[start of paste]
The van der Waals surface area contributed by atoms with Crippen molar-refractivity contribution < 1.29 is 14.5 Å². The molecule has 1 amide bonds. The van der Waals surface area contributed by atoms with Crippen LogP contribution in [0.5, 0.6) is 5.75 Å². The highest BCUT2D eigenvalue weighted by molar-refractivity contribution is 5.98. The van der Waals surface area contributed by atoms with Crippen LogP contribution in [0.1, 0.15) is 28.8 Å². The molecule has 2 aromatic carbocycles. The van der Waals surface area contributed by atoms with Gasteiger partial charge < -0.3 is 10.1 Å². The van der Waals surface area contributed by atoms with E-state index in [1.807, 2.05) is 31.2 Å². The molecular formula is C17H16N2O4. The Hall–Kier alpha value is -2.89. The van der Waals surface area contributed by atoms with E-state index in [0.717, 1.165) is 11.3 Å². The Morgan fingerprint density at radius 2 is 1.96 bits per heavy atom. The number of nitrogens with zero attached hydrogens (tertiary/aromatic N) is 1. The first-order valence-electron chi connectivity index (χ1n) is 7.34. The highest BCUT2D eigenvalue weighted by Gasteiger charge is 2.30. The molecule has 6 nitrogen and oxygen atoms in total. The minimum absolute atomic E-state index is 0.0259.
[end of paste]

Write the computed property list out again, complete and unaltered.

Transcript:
The van der Waals surface area contributed by atoms with Crippen molar-refractivity contribution < 1.29 is 14.5 Å². The molecule has 1 amide bonds. The van der Waals surface area contributed by atoms with Crippen LogP contribution in [0.5, 0.6) is 5.75 Å². The highest BCUT2D eigenvalue weighted by molar-refractivity contribution is 5.98. The van der Waals surface area contributed by atoms with Crippen LogP contribution in [0.1, 0.15) is 28.8 Å². The molecule has 2 aromatic carbocycles. The van der Waals surface area contributed by atoms with Gasteiger partial charge < -0.3 is 10.1 Å². The van der Waals surface area contributed by atoms with E-state index in [1.807, 2.05) is 31.2 Å². The molecular formula is C17H16N2O4. The Hall–Kier alpha value is -2.89. The van der Waals surface area contributed by atoms with E-state index in [0.717, 1.165) is 11.3 Å². The Morgan fingerprint density at radius 2 is 1.96 bits per heavy atom. The number of nitrogens with zero attached hydrogens (tertiary/aromatic N) is 1. The first-order valence-electron chi connectivity index (χ1n) is 7.34. The highest BCUT2D eigenvalue weighted by Gasteiger charge is 2.30. The molecule has 6 nitrogen and oxygen atoms in total. The minimum absolute atomic E-state index is 0.0259.